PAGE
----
Subject(s)
Air Filters/virology , COVID-19/epidemiology , Coronavirus OC43, Human/isolation & purification , Specimen Handling/methods , Specimen Handling/standards , Environmental Monitoring , Humans , Pandemics , SARS-CoV-2 , Temperature , Time Factors
7.
Pan Afr Med J ; 38: 244, 2021.
Article in English | MEDLINE | ID: covidwho-1257121

ABSTRACT

INTRODUCTION: acute respiratory tract infections (ARIs) are responsible for significant proportions of illnesses and deaths annually. Most of ARIs are of viral etiology, with human coronaviruses (HCoVs) playing a key role. This study was conducted prior to the outbreak of severe acute respiratory syndrome coronavirus-2 (SARS-CoV-2) to provide evidence about the sero-epidemiology of HCoVs in rural areas of Ghana. METHODS: this was a cross-sectional study conducted as part of a large epidemiological study investigating the occurrence of respiratory viruses in 3 rural areas of Ghana; Buoyem, Kwamang and Forikrom. Serum samples were collected and tested for the presence of IgG-antibodies to three HCoVs; HCoV-229E, HCoV-OC43 and HCoV-NL63 using immunofluorescence assay. RESULTS: of 201 subjects enrolled into the study, 97 (48.3%) were positive for all three viruses. The most prevalent virus was HCoV-229E (23%; 95% CI: 17.2 - 29.3), followed by HCoV-OC43 (17%; 95% CI: 12.4 - 23.4), then HCoV-NL63 (8%, 95% CI: 4.6 - 12.6). Subjects in Kwamang had the highest sero-prevalence for HCoV-NL63 (68.8%). human coronaviruses-229E (41.3%) and HCoV-OC43 (45.7%) were much higher in Forikrom compared to the other study areas. There was however no statistical difference between place of origin and HCoVs positivity. Although blood group O+ and B+ were most common among the recruited subjects, there was no significant association (p = 0.163) between blood group and HCoV infection. CONCLUSION: this study reports a 48.3% sero-prevalence of HCoVs (OC43, NL63 and 229E) among rural communities in Ghana. The findings provide useful baseline data that could inform further sero-epidemiological studies on SARS-CoV-2 in Africa.


Subject(s)
Coronavirus 229E, Human/isolation & purification , Coronavirus Infections/epidemiology , Coronavirus NL63, Human/isolation & purification , Coronavirus OC43, Human/isolation & purification , Adult , Coronavirus Infections/virology , Cross-Sectional Studies , Female , Ghana/epidemiology , Humans , Immunoglobulin G/blood , Male , Middle Aged , Respiratory Tract Infections/epidemiology , Respiratory Tract Infections/virology , Rural Population/statistics & numerical data , Seroepidemiologic Studies , Young Adult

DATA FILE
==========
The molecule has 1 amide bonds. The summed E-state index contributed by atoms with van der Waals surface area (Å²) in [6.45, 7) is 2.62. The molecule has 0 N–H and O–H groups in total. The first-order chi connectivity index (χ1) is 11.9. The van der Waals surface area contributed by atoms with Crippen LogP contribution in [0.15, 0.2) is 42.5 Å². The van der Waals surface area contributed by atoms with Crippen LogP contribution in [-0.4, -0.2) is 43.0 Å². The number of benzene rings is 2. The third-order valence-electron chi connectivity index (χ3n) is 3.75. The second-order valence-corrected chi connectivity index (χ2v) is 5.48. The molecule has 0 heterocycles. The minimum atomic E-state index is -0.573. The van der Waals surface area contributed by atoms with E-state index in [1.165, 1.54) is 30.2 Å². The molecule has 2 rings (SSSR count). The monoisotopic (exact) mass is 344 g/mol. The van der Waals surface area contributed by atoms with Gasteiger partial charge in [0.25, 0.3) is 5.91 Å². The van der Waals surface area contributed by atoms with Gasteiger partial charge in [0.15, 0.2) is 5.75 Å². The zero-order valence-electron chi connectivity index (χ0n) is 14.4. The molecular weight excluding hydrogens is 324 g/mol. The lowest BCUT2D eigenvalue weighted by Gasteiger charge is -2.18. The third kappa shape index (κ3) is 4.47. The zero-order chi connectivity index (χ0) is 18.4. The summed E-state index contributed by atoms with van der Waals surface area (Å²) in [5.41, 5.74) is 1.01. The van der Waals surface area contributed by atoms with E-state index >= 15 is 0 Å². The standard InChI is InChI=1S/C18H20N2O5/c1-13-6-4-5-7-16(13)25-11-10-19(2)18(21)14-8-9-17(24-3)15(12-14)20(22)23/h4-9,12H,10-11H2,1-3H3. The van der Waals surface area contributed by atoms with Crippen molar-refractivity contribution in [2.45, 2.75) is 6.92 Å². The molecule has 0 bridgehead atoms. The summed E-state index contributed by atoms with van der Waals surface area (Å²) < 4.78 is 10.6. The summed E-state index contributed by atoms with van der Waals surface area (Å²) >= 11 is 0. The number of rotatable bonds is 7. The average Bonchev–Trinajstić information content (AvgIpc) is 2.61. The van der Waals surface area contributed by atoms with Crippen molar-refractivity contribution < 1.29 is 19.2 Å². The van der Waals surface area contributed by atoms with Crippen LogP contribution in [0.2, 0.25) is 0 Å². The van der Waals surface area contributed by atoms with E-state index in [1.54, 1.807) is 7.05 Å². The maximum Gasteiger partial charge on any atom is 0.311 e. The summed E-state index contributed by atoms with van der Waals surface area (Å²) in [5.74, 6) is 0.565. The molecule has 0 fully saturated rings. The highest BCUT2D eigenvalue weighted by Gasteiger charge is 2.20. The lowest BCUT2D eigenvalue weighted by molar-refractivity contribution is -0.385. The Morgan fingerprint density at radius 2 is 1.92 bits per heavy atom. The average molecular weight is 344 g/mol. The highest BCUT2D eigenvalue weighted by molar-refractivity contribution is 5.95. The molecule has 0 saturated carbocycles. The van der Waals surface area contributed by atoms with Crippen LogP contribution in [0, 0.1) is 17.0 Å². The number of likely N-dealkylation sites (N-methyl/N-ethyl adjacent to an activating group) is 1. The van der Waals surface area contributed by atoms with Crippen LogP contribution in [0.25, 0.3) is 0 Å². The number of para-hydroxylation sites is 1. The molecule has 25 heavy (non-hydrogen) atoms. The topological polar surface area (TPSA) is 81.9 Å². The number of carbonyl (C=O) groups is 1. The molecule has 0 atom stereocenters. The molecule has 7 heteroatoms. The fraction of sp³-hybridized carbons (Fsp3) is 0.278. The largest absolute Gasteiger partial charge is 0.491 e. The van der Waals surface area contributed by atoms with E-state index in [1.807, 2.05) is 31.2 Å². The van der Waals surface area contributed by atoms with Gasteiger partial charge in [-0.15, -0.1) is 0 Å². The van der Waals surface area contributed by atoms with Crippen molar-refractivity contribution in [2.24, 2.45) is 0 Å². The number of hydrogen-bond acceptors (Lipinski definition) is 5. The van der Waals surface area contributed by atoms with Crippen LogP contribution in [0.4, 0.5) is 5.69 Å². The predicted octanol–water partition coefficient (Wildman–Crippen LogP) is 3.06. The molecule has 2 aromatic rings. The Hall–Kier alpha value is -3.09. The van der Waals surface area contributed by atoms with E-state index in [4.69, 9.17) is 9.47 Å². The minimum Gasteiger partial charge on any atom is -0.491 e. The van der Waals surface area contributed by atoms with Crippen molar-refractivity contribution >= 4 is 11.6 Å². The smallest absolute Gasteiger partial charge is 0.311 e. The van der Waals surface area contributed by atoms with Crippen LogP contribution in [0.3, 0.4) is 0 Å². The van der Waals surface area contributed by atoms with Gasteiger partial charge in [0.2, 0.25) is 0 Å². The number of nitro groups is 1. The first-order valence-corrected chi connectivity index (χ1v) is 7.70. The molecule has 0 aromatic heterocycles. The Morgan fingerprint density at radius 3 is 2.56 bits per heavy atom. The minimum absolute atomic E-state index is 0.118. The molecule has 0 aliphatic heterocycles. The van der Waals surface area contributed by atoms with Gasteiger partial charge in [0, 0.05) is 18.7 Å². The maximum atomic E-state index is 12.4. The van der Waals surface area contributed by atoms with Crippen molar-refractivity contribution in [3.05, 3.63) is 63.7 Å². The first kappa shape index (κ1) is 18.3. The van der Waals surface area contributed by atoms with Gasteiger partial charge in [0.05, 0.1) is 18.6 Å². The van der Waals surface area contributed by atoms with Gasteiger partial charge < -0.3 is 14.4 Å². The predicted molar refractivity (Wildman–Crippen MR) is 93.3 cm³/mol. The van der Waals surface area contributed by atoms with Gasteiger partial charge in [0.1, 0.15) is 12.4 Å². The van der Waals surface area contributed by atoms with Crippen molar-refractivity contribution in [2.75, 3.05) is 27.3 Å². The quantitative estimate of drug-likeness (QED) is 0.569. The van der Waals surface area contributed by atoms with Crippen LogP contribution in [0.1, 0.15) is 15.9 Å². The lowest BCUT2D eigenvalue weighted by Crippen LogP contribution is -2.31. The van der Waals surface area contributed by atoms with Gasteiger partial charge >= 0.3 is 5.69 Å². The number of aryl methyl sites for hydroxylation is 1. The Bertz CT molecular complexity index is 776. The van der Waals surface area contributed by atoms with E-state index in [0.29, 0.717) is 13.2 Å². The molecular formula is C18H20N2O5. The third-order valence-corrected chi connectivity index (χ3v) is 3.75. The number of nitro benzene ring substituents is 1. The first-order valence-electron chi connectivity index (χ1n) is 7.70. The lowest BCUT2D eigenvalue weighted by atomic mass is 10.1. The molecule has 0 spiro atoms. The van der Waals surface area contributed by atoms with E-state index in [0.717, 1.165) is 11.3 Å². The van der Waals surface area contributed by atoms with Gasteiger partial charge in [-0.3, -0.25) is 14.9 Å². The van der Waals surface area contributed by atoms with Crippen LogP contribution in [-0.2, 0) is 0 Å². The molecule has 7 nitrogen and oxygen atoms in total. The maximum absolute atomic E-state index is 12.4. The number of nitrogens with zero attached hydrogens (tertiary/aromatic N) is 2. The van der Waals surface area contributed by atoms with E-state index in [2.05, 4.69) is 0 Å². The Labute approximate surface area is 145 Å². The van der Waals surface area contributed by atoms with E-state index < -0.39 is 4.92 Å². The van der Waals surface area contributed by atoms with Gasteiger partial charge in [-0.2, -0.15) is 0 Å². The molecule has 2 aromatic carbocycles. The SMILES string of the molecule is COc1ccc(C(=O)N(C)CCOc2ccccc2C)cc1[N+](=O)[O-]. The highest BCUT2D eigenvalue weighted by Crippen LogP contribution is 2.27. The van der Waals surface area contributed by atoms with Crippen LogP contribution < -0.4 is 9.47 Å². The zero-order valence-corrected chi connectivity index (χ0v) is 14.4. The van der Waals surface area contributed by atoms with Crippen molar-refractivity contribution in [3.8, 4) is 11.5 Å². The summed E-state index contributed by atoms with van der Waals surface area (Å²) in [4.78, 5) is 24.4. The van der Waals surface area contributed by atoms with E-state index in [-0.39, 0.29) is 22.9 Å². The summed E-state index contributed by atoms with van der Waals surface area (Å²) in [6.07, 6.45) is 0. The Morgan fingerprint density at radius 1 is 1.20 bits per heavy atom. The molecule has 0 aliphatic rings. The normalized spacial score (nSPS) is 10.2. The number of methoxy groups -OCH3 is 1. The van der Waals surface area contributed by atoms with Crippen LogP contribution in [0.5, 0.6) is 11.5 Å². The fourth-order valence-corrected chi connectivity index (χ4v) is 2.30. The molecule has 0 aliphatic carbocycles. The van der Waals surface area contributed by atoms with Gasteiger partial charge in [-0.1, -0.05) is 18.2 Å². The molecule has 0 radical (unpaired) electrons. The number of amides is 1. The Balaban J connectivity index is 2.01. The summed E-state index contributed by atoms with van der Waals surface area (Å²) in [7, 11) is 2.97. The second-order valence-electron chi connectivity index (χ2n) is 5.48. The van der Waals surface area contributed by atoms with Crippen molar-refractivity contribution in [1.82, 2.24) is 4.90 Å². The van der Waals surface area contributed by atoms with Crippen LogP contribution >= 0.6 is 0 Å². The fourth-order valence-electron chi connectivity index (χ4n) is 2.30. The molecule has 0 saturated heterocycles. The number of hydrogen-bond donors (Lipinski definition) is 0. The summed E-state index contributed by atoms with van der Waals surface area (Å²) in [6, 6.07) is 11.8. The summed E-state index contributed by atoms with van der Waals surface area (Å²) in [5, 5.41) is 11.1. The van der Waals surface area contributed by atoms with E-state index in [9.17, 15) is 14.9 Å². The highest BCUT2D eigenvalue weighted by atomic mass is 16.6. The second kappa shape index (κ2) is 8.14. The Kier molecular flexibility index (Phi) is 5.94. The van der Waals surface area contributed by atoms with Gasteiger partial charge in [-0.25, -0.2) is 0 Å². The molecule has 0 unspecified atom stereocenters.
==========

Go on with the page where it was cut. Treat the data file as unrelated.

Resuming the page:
8.
mSphere ; 6(3)2021 05 12.
Article in English | MEDLINE | ID: covidwho-1230164

ABSTRACT

Human coronavirus (HCoV)-OC43 rarely shows a cytopathic effect (CPE) after infection of various cell lines, and the indirect immunoperoxidase assay (IPA), a relatively complex procedure, has long been used as an alternative assay. Because HCoV-OC43 uses cell-surface transmembrane protease serine 2 (TMPRSS2) for cell entry, VeroE6 cells expressing TMPRSS2 may show a clear CPE after HCoV-OC43 infection. The aim of this study was to construct a 50% tissue culture infectious dose (TCID50) assay for HCoV-OC43 based on CPE evaluation using VeroE6/TMPRSS2 cells. VeroE6/TMPRSS2 cells showed clear CPEs 3 to 4 days after low-titer HCoV-OC43 infection. Evaluation of viral kinetics indicated that the viral titer in the culture supernatant of VeroE6/TMPRSS2 cells in the early stages of infection was higher than that of other cells. In comparison, between the CPE-based and the IPA-based (i.e., the reference titer) methods, the titer measured with CPE evaluation 4 to 5 days after infection using VeroE6/TMPRSS2 cells showed a much smaller difference from the reference titer than that measured using other cells. Thus, the TCID50 assay using CPE evaluation with VeroE6/TMPRSS2 cells provides the correct titer value and will greatly contribute to future research on HCoV-OC43.IMPORTANCE HCoV-OC43 rarely shows a cytopathic effect (CPE) in infected cell lines, and thus the plaque and TCID50 assays by CPE observation are not applicable for titration; the indirect immunoperoxidase assay (IPA) is used instead. However, the IPA is relatively complex, time-consuming, costly, and not suitable for simultaneous titration of many samples. We developed a TCID50 assay using CPE evaluation with TMPRSS2-expressing VeroE6/TMPRSS2 cells that provides the same accuracy as the conventional IPA-based viral titration and does not require any staining procedures using antibodies or substrates. This titration method will greatly contribute to future research on HCoV-OC43 by allowing simple, low-cost, and accurate titration of this virus.